…we must be careful with our lives, for Christ’s sake, because it would seem that they are the only lives we are going to have in this puzzling and perilous world, and so they are very precious and what we do with them matters enormously…. Because surely [John] Marquand was right that for each of us there comes a point of no return, a point beyond which we no longer have life enough left to go back and start all over again.
Here’s where I worry that I’ve lost students. Already, I hear them thinking, “Buechner didn’t have to deal with this job market!” or “Buechner didn’t have to convince corporate recruiters that a History major is useful!” Now they read him warning his young audience that time is running out, that we don’t “have all the time in the world.”
So I try to underscore that the “point of no return” is unlikely to be one’s college graduation. That their first job is unlikely to be their career. And that (as I’ll discuss in my next Confessing History post) there’s a difference between being prudent and being cautious. I think Buechner encourages the former (which would call on us to make choices carefully, thoughtfully, but to make them resolutely when they must be made) and warns against the former (which, if taken to an extreme, leaves us on the other side of the “point of no return,” looking back with sinking realization and debilitating regret).
And then we come to the crux of Buechner’s advice, his two general criteria for how to recognize one’s calling…
To Isaiah, the voice said, “Go” [Isa 6:9], and for each of us there are many voices that say it, but the question is which one will we obey with our lives, which of the voices that call is to be the one we answer. No one can say, of course, except each for himself, but I believe that it is possible to say at least this in general to all of us: we should go with our lives where we most need to go and where we are most needed.
First, Buechner would have us listen to “the voice that we might think we should listen to least, and that is the voice of our own gladness.” Doing so would lead us to do with our lives whatever “makes us truly glad.”
Glad. Not “happy” — saying “Here I am” to God certainly didn’t guarantee Isaiah a life of unbroken bliss — but “glad,” which one student suggested was a synonym for “joyful” or “fulfilled.” I think that’s very much what Buechner has in mind, and while that can sound self-centered… Christianity does not teach the negation of the self, but the restoration of the self. While broken by sin, we are distinctive persons made in the image of a Triune God, and so, meant for relationship and community — not dissolution into a whole, but as members of a Body.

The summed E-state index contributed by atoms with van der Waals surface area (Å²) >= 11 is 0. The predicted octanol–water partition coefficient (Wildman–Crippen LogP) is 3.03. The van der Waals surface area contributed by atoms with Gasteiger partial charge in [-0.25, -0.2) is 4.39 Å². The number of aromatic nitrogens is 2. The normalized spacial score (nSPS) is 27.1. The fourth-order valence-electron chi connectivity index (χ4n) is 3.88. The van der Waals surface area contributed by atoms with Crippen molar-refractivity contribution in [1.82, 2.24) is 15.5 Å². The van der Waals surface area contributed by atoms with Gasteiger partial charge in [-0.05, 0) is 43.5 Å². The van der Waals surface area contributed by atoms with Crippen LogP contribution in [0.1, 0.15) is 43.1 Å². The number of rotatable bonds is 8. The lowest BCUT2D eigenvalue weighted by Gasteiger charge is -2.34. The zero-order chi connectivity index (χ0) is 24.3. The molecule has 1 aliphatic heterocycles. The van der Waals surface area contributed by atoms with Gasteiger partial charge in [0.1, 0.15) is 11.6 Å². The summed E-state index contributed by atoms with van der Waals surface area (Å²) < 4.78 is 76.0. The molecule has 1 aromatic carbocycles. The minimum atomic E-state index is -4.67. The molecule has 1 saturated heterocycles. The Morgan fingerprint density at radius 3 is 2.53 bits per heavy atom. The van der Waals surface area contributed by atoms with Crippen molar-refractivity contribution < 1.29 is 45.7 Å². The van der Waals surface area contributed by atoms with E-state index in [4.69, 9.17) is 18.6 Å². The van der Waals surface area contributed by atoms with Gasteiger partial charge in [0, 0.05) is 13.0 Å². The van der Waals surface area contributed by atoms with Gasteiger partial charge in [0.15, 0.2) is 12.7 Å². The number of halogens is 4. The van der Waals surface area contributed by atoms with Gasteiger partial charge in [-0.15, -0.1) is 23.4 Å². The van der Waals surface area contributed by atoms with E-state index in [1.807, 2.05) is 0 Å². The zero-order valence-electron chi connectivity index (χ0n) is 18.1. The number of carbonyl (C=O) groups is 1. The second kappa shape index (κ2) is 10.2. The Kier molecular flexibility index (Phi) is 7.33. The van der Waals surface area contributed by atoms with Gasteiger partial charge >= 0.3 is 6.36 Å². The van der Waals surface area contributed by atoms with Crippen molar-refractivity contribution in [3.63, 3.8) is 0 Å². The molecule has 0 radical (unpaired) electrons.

And so, second, Buechner would have us listen to the voice telling us to go “where we are most needed.” He contends that our gladness is not for our own sake alone, but is needed by others enduring “a world where there is so much drudgery, so much grief, so much emptiness and fear and pain….”
What does this mean for History majors? It is a question students can and must answer with nothing less than their lives, not a sentence or two in a class discussion. But I do think Buechner’s view of vocation underscores that it is not the same as job, work, career, or profession. What you get paid for is not the same as who you are. And studying History at a place like Bethel does not so much inform future historians as form people (called to a variety of vocations) who can live wisely in this world, without ever being of this world. (see our Mission and Objectives statement for more on this philosophy)
So I can do no better to close this discussion than to quote Buechner’s closing words, which describe a general vocation shared by all those who follow Jesus Christ:
Jesus said, “Man shall not live by bread alone, but by every word that proceeds from the mouth of God” [Matt 4:4], and in the end every word that proceeds from the mouth of God is the same word, and the word is Christ himself. And in the end that is the vocation, the calling of all of us, the calling to be Christs. To be Christs in whatever way we are able to be. To be Christs with whatever gladness we have and in whatever place, among whatever brothers we are called to. That is the vocation, the destiny to which we were all of us called even before the foundations of the world.